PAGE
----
Interview: Patrick Ness on ‘The Crane Wife’

I know you're in there: from A Monster Calls by Patrick Ness, illustrated by Jim Kay
I know you're in there: from A Monster Calls by Patrick Ness, illustrated by Jim Kay
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Teen fiction sensation Patrick Ness has a new fable ... for adults. He tells David Robinson about a story he’s been nurturing for decades

There’s a story that’s been in Patrick Ness’s head since he was five years old, a story that he first heard in his kindergarten class in Hawaii, and it’s never gone away. He was taught there by a Japanese woman and she told him an ancient fable from her homeland – about a lonely sailmaker who longs for a wife, finds a stricken crane on the ground near his house, and nurses it back to health until one day it is able to fly away.

The next day the sailmaker opens his door to find a beautiful woman. She marries him and ends his loneliness. There’s just a glimpse of happiness ever after before the sailmaker spoils it by asking too much from his new life.

Ness isn’t sure why the story of the Crane Wife went in so deep that it stayed in his imagination for more than three decades. But it has – so much so that even though his publishers were expecting him to work on another teen novel, he quietly pushed on ahead with writing his own take on the fable, knowing that it would have to be a book for adults.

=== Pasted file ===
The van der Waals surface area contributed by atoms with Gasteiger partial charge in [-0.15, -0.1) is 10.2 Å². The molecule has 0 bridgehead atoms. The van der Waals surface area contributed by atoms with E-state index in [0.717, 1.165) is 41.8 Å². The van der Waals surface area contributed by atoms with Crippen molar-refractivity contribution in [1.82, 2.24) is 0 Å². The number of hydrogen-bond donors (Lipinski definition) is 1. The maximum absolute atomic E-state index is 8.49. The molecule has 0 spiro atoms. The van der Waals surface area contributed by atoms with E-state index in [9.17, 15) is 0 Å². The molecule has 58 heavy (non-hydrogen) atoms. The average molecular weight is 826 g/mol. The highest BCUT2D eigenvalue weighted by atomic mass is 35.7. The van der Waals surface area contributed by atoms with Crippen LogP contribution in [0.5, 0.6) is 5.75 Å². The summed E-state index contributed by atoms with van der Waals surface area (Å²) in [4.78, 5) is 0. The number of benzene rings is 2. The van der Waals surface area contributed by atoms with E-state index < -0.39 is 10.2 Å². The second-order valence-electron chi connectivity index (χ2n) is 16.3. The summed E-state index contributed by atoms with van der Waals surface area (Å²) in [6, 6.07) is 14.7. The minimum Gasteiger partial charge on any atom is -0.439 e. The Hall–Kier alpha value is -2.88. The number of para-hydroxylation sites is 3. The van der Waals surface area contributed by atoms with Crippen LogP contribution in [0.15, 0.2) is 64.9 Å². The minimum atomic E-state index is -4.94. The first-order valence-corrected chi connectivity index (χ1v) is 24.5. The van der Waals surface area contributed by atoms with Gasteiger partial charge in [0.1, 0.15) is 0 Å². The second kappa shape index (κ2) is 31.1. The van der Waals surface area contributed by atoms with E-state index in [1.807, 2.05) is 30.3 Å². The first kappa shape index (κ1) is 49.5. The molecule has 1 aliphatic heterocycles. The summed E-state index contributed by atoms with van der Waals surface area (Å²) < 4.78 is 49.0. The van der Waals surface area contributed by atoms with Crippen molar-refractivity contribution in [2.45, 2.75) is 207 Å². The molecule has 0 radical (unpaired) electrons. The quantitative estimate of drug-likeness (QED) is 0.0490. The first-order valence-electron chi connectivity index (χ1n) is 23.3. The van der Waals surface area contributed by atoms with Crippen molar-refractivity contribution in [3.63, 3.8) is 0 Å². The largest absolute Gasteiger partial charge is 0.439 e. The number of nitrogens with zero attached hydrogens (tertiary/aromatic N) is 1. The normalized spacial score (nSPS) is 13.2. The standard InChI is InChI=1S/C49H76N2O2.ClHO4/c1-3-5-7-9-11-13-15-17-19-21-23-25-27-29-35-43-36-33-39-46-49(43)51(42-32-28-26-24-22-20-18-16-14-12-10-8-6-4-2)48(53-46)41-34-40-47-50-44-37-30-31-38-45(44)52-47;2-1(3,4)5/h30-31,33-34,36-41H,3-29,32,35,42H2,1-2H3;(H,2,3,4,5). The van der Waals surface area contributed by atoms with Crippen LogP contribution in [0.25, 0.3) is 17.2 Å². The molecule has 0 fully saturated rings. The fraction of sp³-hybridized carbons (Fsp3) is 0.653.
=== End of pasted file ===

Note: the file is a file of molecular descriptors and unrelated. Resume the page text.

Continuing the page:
In a way, that was a brave decision. Because when he made it, Ness’s stock in the world of teen fiction couldn’t have been any higher. His Chaos Walking trilogy had sold a million copies worldwide, won or been nominated for practically every children’s fiction award going and been met with near-universal praise (“one of the most outstanding literary achievements of the present century” gushed Robert Dunbar in the Guardian). Oscar-winning scriptwriter Charlie Kaufman (Eternal Sunshine of the Spotless Mind, Adaptation) had already been signed up to write the screenplay for the first book in the trilogy, The Knife of Letting Go. When it is released next year, it is widely expected to be the next Hunger Games smash at the box office.